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High Relaxivities and Strong Vascular Signal Enhancement for NaGdF4 Nanoparticles Designed for Dual MR/Optical Imaging

Authors

  • Rafik Naccache,

    1. Department of Chemistry and Biochemistry and Centre for NanoScience Research, Concordia University, Montréal, Québec, H4B 1R6, Canada
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  • Pascale Chevallier,

    1. Centre de recherche du Centre hospitalier universitaire de, Québec (CR-CHUQ), Québec, G1L 3L5, Canada
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  • Jean Lagueux,

    1. Centre de recherche du Centre hospitalier universitaire de, Québec (CR-CHUQ), Québec, G1L 3L5, Canada
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  • Yves Gossuin,

    1. Service de physique expérimentale et biologique, Université de Mons, Mons, B7000, Belgium
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  • Sophie Laurent,

    1. Service de chimie générale, organique et biomédicale, Université de Mons, Mons, B7000, Belgium
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  • Luce Vander Elst,

    1. Service de chimie générale, organique et biomédicale, Université de Mons, Mons, B7000, Belgium
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  • Cornelia Chilian,

    1. Ecole Polytechnique de Montréal, Montréal, Québec, H3T 1J4, Canada
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  • John A. Capobianco,

    Corresponding author
    1. Department of Chemistry and Biochemistry and Centre for NanoScience Research, Concordia University, Montréal, Québec, H4B 1R6, Canada
    • John A. Capobianco, Department of Chemistry and Biochemistry and Centre for NanoScience Research, Concordia University, Montréal, Québec, H4B 1R6, Canada

      Marc-André Fortin, Centre de recherche du Centre hospitalier universitaire de Québec, (CR-CHUQ), Québec, G1L 3L5, Canada, Département de génie des mines, de la métallurgie et des matériaux and Centre de recherche sur, les matériaux avancés (CERMA), Université Laval, Québec, G1V 0A6, Canada.

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  • Marc-André Fortin

    Corresponding author
    1. Centre de recherche du Centre hospitalier universitaire de Québec, (CR-CHUQ), Québec, G1L 3L5, Canada, Département de génie des mines, de la métallurgie et des matériaux and Centre de recherche sur, les matériaux avancés (CERMA), Université Laval, Québec, G1V 0A6, Canada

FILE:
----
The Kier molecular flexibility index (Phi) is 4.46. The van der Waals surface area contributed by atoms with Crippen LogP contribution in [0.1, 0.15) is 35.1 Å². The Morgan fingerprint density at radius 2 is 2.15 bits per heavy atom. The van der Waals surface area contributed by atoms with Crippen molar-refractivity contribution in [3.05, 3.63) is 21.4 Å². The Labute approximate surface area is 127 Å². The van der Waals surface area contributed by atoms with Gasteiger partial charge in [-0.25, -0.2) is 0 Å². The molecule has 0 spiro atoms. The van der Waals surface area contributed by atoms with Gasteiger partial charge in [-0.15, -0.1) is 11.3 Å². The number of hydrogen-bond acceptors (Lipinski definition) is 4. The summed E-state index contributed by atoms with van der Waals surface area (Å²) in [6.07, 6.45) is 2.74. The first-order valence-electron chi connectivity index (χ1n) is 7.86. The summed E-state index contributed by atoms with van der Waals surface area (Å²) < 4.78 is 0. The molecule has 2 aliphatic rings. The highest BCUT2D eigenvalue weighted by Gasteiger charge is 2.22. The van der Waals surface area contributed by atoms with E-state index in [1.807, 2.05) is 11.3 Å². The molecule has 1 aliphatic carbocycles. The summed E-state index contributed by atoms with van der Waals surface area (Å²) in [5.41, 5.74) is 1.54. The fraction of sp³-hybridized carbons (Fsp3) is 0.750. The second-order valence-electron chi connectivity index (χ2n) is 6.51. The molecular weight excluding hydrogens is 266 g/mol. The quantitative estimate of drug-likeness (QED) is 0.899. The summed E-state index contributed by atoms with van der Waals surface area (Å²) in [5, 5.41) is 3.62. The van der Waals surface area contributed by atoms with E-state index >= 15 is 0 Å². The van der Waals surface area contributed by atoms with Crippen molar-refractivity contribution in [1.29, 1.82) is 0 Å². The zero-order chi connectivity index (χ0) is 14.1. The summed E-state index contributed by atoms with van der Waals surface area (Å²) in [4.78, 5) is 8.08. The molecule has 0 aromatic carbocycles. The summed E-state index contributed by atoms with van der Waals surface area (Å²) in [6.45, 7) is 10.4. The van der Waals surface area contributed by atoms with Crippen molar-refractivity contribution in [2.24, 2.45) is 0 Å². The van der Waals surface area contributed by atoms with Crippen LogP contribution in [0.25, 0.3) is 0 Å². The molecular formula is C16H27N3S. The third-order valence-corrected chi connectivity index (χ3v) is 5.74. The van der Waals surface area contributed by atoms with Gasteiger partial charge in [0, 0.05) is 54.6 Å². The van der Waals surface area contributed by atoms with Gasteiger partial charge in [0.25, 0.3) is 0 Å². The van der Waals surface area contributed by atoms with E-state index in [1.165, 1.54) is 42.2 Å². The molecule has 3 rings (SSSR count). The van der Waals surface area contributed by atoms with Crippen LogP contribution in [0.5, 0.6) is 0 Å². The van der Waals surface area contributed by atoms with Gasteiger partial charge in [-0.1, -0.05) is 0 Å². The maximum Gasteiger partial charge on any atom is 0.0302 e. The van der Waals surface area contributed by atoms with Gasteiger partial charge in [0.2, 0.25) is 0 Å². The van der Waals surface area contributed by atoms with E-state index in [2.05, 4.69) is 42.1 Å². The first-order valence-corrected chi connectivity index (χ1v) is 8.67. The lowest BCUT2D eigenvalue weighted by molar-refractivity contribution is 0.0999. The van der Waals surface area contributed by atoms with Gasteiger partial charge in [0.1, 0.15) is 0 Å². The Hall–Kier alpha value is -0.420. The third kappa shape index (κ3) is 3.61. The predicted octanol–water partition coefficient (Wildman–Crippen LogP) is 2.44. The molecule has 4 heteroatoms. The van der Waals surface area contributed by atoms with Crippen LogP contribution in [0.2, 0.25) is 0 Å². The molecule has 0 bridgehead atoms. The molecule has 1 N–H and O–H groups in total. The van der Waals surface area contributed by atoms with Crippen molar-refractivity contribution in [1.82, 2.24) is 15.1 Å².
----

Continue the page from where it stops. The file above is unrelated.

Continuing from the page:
• John A. Capobianco, Department of Chemistry and Biochemistry and Centre for NanoScience Research, Concordia University, Montréal, Québec, H4B 1R6, Canada

      Marc-André Fortin, Centre de recherche du Centre hospitalier universitaire de Québec, (CR-CHUQ), Québec, G1L 3L5, Canada, Département de génie des mines, de la métallurgie et des matériaux and Centre de recherche sur, les matériaux avancés (CERMA), Université Laval, Québec, G1V 0A6, Canada.

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Abstract

Near-infrared (NIR)-to-NIR upconverting NaY(Gd)F4:Tm3+,Yb3+ paramagnetic nanoparticles (NPs) are efficiently detected by NIR imaging techniques. As they contain Gd3+ ions, they also provide efficient “positive” contrast in magnetic resonance imaging (MRI). Water-dispersible small (≈25 nm, “S-”) and ultrasmall (<5 nm diam., “US-”) NaY(Gd)F4:Tm3+,Yb3+ NPs are synthesized by thermal decomposition and capped with citrate. The surface of citrate-coated US-NPs shows sodium depletion and high Gd elemental ratios, as confirmed by a comparative X-ray photoelectron spectroscopy (XPS)/neutron absorption analysis study. US-NaGd0.745F4:Tm0.005,Yb0.25 NPs have hydrodynamic diameters close to that measured by TEM, with the lowest relaxometric ratios (r2/r1 = 1.18) reported for NaGdF4 nanoparticle suspensions (r1 = 3.37 mM−1 s−1 at 1.4 T and 37 °C). Strong relaxivity peaks in the range of 20 (0.47 T) - 300 MHz (7.05 T) are revealed in nuclear magnetic resonance dispersion profiles, with high r2/r1 ratios at increasing field strengths for S-NPs. This indicates the superiority of US-NPs over S-NPs for achieving high positive contrast at clinical MRI field strengths. I.-v. injected citrate-coated US-NPs evidence long blood retention times (>90 min) in mice. Biodistribution studies (48 h, 8 d) show elimination through the reticuloendothelial and urinary systems, similarly to other citrate-capped US-NP systems. In summary, upconverting NaY(Gd)F4:Tm3+,Yb3+ nanoparticles have promising luminescent, relaxometric and blood-retention properties for dual MRI/optical imaging.

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